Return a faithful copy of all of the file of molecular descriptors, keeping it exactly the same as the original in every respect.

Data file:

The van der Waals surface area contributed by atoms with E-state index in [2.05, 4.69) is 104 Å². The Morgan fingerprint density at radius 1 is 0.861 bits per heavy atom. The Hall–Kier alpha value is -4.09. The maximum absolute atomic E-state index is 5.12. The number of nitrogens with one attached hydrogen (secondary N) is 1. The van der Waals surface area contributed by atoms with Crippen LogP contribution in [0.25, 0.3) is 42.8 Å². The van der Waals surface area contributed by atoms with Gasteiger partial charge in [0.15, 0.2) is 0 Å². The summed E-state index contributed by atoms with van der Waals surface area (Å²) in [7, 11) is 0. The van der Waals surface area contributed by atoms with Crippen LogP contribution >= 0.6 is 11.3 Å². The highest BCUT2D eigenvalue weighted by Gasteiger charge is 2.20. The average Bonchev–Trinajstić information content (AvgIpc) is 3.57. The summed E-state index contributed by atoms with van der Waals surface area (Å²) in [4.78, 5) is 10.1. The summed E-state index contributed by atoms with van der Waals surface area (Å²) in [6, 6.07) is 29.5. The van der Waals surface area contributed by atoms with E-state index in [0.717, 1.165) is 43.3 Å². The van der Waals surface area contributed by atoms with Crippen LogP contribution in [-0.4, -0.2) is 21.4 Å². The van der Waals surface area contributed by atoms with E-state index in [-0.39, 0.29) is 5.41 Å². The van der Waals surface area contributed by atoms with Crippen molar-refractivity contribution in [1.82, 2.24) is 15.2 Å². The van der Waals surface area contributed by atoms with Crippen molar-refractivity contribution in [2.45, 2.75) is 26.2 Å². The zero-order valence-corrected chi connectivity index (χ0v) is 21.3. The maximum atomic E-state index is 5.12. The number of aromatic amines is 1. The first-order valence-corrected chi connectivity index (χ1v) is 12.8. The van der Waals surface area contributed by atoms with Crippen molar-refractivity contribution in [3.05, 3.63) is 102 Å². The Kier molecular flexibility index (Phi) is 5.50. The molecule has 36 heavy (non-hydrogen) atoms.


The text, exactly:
The van der Waals surface area contributed by atoms with E-state index in [2.05, 4.69) is 104 Å². The Morgan fingerprint density at radius 1 is 0.861 bits per heavy atom. The Hall–Kier alpha value is -4.09. The maximum absolute atomic E-state index is 5.12. The number of nitrogens with one attached hydrogen (secondary N) is 1. The van der Waals surface area contributed by atoms with Crippen LogP contribution in [0.25, 0.3) is 42.8 Å². The van der Waals surface area contributed by atoms with Gasteiger partial charge in [0.15, 0.2) is 0 Å². The summed E-state index contributed by atoms with van der Waals surface area (Å²) in [7, 11) is 0. The van der Waals surface area contributed by atoms with Crippen LogP contribution >= 0.6 is 11.3 Å². The highest BCUT2D eigenvalue weighted by Gasteiger charge is 2.20. The average Bonchev–Trinajstić information content (AvgIpc) is 3.57. The summed E-state index contributed by atoms with van der Waals surface area (Å²) in [4.78, 5) is 10.1. The summed E-state index contributed by atoms with van der Waals surface area (Å²) in [6, 6.07) is 29.5. The van der Waals surface area contributed by atoms with E-state index in [0.717, 1.165) is 43.3 Å². The van der Waals surface area contributed by atoms with Crippen LogP contribution in [-0.4, -0.2) is 21.4 Å². The van der Waals surface area contributed by atoms with E-state index in [-0.39, 0.29) is 5.41 Å². The van der Waals surface area contributed by atoms with Crippen molar-refractivity contribution in [1.82, 2.24) is 15.2 Å². The van der Waals surface area contributed by atoms with Crippen molar-refractivity contribution in [2.45, 2.75) is 26.2 Å². The zero-order valence-corrected chi connectivity index (χ0v) is 21.3. The maximum atomic E-state index is 5.12. The number of aromatic amines is 1. The first-order valence-corrected chi connectivity index (χ1v) is 12.8. The van der Waals surface area contributed by atoms with Crippen molar-refractivity contribution in [3.05, 3.63) is 102 Å². The Kier molecular flexibility index (Phi) is 5.50. The molecule has 36 heavy (non-hydrogen) atoms.